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Why Is My RV Toilet Leaking?

RV toilet Leaking? Don’t fret! Having a leaky RV toilet is common and every one we have had has eventually leaked. Usually, it’s a cheap and easy fix. It might not be what you wanted to do on your Saturday afternoon, but it won’t take you away from your adventures for very long. Let’s look at what causes an RV toilet to leak and steps to fix it.

What Causes an RV Toilet to Leak? 

RV toilets have 3 primary leak points, the ball seal, water valve or flange seal.

RV toilet leak points diagram schematic
This exploded view diagram of an RV toilet shows the most common leak points

Most of the time, an RV toilet leaks at the base because a seal has worn out. If you keep your RV in storage a lot, the seals can wear out from lack of use. If you use your RV often, the seals simply wear out over time.

A leak could also be from the water valve that controls the water flow to the toilet. These valves can leak water into the toilet or sometimes around the base. Sometimes it’s the connections to these valves as well that can be the culprit.

Lastly and the worst reason for a leaking toilet is a crack, which means you have to replace the whole thing. But that is less common. Typically, you’ll have a flange, ball seal, or valve that you need to replace.

RV toilet leaking at base
RV toilet seals wear out over time and must be replaced.

Pro Tip: Learn all the parts of an RV toilet in our article all about them.

How Do I Fix a Leaking RV Toilet Base? 

Sometimes it can be hard to tell where the toilet is actually leaking from. Even a leak at the valve might run down inside the toilet and end up coming out the base. It’s critical to find out where the leak is actually coming from, and the first step is usually to inspect the water valve.

If you identify that the leak is coming from the base of the RV toilet only, then you probably need to replace the lower flange seal. This seal goes between the toilet base and the floor.

You know that this is the leak’s location when the toilet only leaks after flushing. Thankfully, you can easily repair it, and it should only take an afternoon.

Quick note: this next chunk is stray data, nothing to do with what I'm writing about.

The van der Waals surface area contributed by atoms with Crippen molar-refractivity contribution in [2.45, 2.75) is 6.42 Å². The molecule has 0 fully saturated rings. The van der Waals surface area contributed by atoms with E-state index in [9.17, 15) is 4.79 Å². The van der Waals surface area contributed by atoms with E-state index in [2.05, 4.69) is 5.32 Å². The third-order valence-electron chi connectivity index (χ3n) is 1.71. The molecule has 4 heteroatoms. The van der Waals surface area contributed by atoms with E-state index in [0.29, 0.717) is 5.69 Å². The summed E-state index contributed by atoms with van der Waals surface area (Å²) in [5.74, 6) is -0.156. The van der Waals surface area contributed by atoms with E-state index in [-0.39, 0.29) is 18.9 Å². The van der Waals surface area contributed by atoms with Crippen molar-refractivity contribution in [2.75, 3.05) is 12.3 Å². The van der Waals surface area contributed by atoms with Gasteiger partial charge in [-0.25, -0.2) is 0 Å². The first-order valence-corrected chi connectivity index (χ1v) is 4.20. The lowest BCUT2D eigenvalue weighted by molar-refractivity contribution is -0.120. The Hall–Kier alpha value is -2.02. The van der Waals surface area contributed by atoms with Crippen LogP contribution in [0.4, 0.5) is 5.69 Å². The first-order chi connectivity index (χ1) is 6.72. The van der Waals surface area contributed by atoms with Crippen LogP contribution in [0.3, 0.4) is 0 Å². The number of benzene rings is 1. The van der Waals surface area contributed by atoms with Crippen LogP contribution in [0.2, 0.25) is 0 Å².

Make sure to purchase a new flange seal that matches your toilet model. RV toilets don’t use standard plumbing parts, so you’ll need to get an RV-specific repair kit. You can find them online at Amazon, Camping World, or an RV dealer.

To replace the seal the toilet will need to be removed, more on that in a bit.

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How Do You Fix a Drip That Is Not At The Base?

What if you notice the toilet is leaking higher up, or running down the side? This most likely indicates a valve leak or sometimes a ball seal leak. Usually, the first thing to do if you notice a leak higher up and usually from the back of the toilet is try tightening the hose fittings connecting the toilet. These are sometimes plastic threaded connections or held on with a hose clamp.

If this does not fix the valve leak the valve might need to be replaced. This will require disassembly.

DIY Steps to Fix an RV Toilet Leak

You won’t need to take your RV to the dealership for a leaking toilet. You really don’t need to call an RV mobile tech either.

Anyone can replace the flange seal, water valve and sometimes a ball seal with a few instructions. So let’s take a look at how to fix a leaking RV toilet base yourself.

Were going to share the general steps we would take to repair a toilet, but if you know your toilets model you can also search Youtube for a repair video. Chances are someone else has already done this.

Step 1: Shut Off Water 

You must shut off the water first. This ensures that you don’t have an even bigger mess to clean up. You don’t want water pouring in while you try to replace parts. 

RV water hookup
If hooked up to water at a campground, be sure to disconnect from the water supply before fixing the leaky toilet.

Most RVs have a valve leading into the toilet you can simply turn off. If yours doesn’t, disconnect from your water source if you have hookups. Turn off the water pump if boondocking.

After the water is disconnected open all faucets and depress the toilet flush to relieve pressure and drain water. Because the toilet is lower than other water fixtures, it usually will leak water even if the water has been disconnected.